The columns are different here but no less exquisite in their individuality.
Cloisters, New York City
The cloisters are connected by a series of impressive spaces, chapels and exhibition rooms. Here is a view of Fuentidueña Apse, a semicircular Romanesque apse dated from the end of the 12th century, originally part of the San Martín church at Fuentidueña in Segovia.
Cloisters, New York City
The collection at the Cloisters contains thousands of European medieval works of art, including tapestries, altarpieces, frescoes, stained glass, manuscripts, porcelain statuettes, reliquarys, wood sculptures, boxwood Rosary beads, illuminated manuscripts, etc.

Here are examples of stained glass, both in its more traditional form in the Gothic Chapel as well as vignettes in the Glass Gallery.
Cloisters, New York City

Cloisters, New York City  Cloisters, New York City

In the Unicorn Tapestries Room this fantastic fireplace anchors the display.
Cloisters, New York City
And here is one of the series of The Hunt of the Unicorn tapestries, end of the 15th century.
Cloisters, New York City
This ornate candle-holder in the Boppard Room holds a suitably massive candle.
Cloisters, New York City
Also in the Boppard Room, the three head reliquarys look at the visitors with slightly disconcerting expressions. Probably fitting for something that is meant to contain the pieces of a saint’s skull.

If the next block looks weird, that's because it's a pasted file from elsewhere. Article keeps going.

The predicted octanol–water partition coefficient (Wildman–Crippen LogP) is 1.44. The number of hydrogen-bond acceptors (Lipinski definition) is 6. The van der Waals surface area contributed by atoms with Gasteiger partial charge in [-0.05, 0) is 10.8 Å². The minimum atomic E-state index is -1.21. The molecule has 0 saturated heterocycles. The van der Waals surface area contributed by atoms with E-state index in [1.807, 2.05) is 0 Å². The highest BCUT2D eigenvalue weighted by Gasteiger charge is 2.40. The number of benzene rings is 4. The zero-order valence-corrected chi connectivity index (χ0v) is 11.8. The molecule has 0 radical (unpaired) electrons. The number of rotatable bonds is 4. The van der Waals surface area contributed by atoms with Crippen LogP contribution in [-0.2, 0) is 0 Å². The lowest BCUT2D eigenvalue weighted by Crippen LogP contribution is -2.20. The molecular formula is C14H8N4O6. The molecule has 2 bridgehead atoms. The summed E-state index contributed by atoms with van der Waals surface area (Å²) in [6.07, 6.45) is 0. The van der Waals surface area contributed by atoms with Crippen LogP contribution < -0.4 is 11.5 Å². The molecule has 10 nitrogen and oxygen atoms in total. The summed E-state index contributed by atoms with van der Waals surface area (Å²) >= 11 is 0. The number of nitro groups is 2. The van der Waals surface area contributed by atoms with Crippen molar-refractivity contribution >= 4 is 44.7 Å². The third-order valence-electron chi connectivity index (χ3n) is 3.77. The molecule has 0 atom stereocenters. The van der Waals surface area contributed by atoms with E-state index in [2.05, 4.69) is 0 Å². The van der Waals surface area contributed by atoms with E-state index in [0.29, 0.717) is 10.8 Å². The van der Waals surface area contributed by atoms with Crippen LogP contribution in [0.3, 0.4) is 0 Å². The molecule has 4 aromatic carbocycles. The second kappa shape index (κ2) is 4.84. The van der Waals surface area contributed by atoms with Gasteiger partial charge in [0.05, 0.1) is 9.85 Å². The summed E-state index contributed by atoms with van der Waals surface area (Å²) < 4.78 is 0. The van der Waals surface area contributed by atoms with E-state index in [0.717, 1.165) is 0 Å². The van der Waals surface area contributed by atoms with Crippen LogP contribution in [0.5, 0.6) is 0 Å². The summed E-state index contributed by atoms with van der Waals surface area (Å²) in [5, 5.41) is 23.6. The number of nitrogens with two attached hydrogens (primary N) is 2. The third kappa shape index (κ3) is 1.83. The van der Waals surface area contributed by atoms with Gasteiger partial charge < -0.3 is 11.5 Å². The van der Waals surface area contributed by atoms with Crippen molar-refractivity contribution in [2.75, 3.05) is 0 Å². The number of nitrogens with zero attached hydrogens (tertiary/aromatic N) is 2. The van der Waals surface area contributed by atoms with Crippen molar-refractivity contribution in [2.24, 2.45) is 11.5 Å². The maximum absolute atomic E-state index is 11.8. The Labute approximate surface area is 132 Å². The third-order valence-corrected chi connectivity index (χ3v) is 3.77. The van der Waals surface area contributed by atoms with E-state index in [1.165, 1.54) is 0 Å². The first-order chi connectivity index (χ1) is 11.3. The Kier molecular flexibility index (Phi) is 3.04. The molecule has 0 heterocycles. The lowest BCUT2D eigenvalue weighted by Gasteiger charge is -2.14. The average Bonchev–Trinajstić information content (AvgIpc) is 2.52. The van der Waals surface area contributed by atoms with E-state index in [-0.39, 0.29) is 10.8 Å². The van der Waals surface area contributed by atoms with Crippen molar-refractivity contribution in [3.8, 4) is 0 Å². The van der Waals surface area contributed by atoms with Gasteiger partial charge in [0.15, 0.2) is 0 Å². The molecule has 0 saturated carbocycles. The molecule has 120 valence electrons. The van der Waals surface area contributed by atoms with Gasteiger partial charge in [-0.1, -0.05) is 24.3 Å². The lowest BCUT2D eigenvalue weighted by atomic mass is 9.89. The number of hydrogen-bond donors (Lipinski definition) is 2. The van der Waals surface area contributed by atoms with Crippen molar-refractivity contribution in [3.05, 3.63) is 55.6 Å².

Cloisters, New York City
A medieval reflector lamp.
Cloisters, New York City
Animal decorations on the walls, both fantastic and real.
Cloisters, New York City
Cloisters, New York City
A couple of examples of the items displayed in the Treasury. The first one sports an angled mirror so that you can see the golden engraving on its bottom.
Cloisters, New York City
Cloisters, New York City
An aficionado of medieval arts and architecture can probably spend three to four hours perusing the collection, to say nothing of lingering at the cloistered gardens. The location may make this museum a less popular destination compared to other museums in the city, but the visit here is very worthwhile.
Cloisters, New York City

4 comments on “The Cloisters, New York City”

  1. HistoryDave

    One of my closest friends loved the Cloisters when she lived in NYC – it was her refuge from the hectic pace of her life. I never did get to visit it with her – she moved away a long time ago and has passed away now – but I enjoyed the tour here. Thanks for letting me spend some time with a friend long gone.

  2. Carolyn

    As you say, the location of the place, never mind the lack of parking, make The Cloisters a difficult choice for a weekend’s journey. Consequently, although I was born and raised in NY (and I write medieval historical fiction), I’ve only been there twice, and once was during the Medieval faire, which was wonderful. Your pictures and narrative gave me a visit from my armchair, so to speak, and I loved the experience. Thank you so much for this lovely page.